Conference Guide -> download pdf (includes scientific and social program)
Conference Proceedings -> download pdf (ISBN: 978-3-200-03103-6)
Oral presentations -> download zip (82 MB)
CoDaWork 2013: Musical Moments -> youtube (thanks to Michael Greenacre!); text of last song: Correlation
CoDaWork, June 3-7, 2013, Vorau, Austria
CoDaWork 2013, the fifth international Workshop on Compositional Data analysis, offers a forum of discussion for people concerned with the statistical treatment and modelling of compositional data or other constrained data sets, and the interpretation of models or applications involving them. The primary goal of the workshop is to identify important potential lines of future research and gain insight as to how they might be tackled.
CoDaWork 2013 intends to bring together specialist researchers, data analysts, postgraduate students, as well as those with a general interest in the field, to summarize and share their contributions and recent developments.
Statisticians, researchers and practitioners from all areas are invited to contribute to the meeting with a talk and/or poster. All submitted abstracts will undergo a reviewing process. The conference language is English.
Call for Papers: pdf
Abstract submission: until January 25, 2013.
Notification of abstract acceptance: until February 11, 2013.
If you need any help, please contact: email@example.com
We have reserved space for exhibitions of companies and institutions. If you are interested, please contact us via the above email address.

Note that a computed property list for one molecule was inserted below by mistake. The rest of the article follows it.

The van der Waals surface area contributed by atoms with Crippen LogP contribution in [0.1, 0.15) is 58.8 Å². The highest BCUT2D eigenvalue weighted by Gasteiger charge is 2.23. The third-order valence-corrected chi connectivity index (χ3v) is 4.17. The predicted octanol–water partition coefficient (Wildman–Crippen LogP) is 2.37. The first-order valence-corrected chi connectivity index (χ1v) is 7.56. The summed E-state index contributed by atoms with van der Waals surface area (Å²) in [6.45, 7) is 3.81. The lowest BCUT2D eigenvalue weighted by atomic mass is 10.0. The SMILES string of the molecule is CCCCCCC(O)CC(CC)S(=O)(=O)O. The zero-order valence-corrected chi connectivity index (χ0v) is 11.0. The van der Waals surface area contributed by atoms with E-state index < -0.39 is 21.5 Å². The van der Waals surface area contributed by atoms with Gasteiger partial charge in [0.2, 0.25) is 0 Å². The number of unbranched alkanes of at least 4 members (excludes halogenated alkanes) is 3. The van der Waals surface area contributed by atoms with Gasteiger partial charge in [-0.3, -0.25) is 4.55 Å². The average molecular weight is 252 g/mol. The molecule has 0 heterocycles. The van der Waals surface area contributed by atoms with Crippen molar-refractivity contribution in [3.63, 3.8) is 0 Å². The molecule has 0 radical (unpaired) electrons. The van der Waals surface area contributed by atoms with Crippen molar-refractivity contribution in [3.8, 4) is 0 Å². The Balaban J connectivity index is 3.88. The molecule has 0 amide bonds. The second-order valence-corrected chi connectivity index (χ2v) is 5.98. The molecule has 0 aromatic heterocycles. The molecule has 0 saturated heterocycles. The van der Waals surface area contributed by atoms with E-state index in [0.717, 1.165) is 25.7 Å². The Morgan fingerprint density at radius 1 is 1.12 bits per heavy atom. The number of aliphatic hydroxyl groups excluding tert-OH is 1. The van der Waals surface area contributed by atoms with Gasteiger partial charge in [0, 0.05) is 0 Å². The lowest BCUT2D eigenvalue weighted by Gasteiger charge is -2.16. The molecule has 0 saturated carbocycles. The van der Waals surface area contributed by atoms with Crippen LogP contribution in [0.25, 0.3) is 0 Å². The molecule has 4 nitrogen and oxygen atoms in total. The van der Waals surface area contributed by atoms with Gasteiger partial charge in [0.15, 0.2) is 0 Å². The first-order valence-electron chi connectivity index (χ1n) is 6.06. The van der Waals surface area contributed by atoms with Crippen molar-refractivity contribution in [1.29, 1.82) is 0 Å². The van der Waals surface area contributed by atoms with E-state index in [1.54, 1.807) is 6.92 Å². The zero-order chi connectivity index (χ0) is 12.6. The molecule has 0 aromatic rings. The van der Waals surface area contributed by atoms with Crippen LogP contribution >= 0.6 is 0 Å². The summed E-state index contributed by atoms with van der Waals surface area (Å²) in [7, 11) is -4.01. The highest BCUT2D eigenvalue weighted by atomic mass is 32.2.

On compositional data:
Compositional Data (CoDa) are typically defined as vectors of positive components and constant sum, usually 100% or 1. These conditions render most classical statistical techniques useless on compositions, as they were devised for unbounded real vectors. However, there are many more types of data having the same limitations: as soon as the variables of a data set show the relative importance of some parts of a whole, data must be considered compositional. Examples of disguised compositions are data presented in ppm, ppb, molarities, or any other concentration units. John Aitchison introduced the log-ratio approach to analyse CoDa back in the eighties. His solution was based on transforming the data vector with some log-ratio transformations, and applying classical techniques to the scores so obtained. This became the foundation of modern CoDa analysis, nowadays based on an own geometric structure for the simplex, the sample space of CoDa. The validity of these considerations is not restricted to CoDa: there are many more data sets for which the sample space has some constraint, suggesting that they need an alternative, more meaningful geometric structure. Examples abound in the natural and social sciences: vectors of positive amounts, functional data, spherical data, ordered variables, etc. CoDa analysis insights may be of good use to scientists working with these data sets, and vice versa.